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The Rise of Public Security Interests in Corporate Mergers and Acquisitions

5th Radboud Economic Law Conference

Friday, 8 October 2021 (afternoon)

Virtual Conference


General Information

Openness to foreign takeovers and investments is a key principle in the EU and a major source of growth. However, in recent years the geopolitical landscape has changed considerably. The EU and its Member States have voiced concerns about investors from outside the EU, notably state-owned enterprises from China, taking over European companies with key technologies for strategic reasons. Moreover, the United States have recently adopted new legislation to increase scrutiny of foreign investment and are stretching the concept of national security to pursue their economic and geopolitical interests.

The concerns about China led to a new Regulation (EU) 2019/452 on screening of foreign direct investments (FDI) into the European Union. The Regulation applies since 11 October 2020. Essential elements of the Regulation are that Member States may have in place a national screening mechanism for FDI from outside the EU on grounds of (widely defined) public order or security, that a cooperation mechanism is established between the Member States and the European Commission, and that the European Commission is authorised to make a non-binding recommendation on cases of Union interest. Many of the Regulation’s provisions remain on the liberal end of the spectrum in comparison with the US approach and other advanced economies. Yet, the framework is more ambitious than anticipated and creates incentives for Member States to put in place robust FDI monitoring mechanisms.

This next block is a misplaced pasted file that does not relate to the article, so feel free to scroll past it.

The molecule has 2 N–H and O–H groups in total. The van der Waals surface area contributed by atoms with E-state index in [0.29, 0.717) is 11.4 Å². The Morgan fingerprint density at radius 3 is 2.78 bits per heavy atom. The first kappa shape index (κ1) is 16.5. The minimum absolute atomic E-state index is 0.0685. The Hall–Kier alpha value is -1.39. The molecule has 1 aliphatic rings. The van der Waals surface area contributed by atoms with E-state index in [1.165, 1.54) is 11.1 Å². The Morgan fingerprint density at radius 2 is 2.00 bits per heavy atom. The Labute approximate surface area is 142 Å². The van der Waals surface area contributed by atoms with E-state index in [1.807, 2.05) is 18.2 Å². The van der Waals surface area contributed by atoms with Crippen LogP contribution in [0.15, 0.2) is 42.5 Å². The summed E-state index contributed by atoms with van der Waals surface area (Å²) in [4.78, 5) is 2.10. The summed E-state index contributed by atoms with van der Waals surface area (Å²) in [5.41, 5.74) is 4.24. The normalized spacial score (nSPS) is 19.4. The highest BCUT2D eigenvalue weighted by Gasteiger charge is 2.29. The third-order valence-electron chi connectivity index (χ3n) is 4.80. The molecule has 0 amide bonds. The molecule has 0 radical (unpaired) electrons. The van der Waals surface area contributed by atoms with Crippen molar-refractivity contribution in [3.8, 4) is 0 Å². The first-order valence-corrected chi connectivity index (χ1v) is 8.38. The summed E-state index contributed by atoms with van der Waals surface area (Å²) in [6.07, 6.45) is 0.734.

Other initiatives have been taken by the Commission to prevent distortions on the EU market by foreign subsidies. The Commission recently issued a proposal for a new Regulation aimed at addressing competitive distortions caused by foreign subsidies. In its proposal, the Commission introduces multiple rules to prevent mergers and acquisitions and public bids being influenced by subsidies from a non-EU country.

The developments in EU law mentioned above raise many new questions and may have an influence on the economic climate in the EU. Furthermore, questions can arise on the interaction between international agreements aimed at the removal of barriers to investment and measures taken by the Union legislator to protect the internal market.

In this context, the 5th Radboud Economic Law Conference aims to provide a forum where law enforcers, judges, academics, practitioners, etc. debate such important issues and exchange ideas on future directions.

The conference is chaired by Bas de Jong (professor of Capital Markets Law) and Johan van de Gronden (professor of European Law) at Radboud University. It will be held via Zoom. A Zoom link will be send to registered participants the day before the conference. The full outline of the conference can be found on the next page. For more information regarding the conference and the registration procedure, please check: www.ru.nl/law/relc.


In order to attend this event, registration is required. Please click here or on the registration link on the left panel in the menu. Participation in this event is free of charge.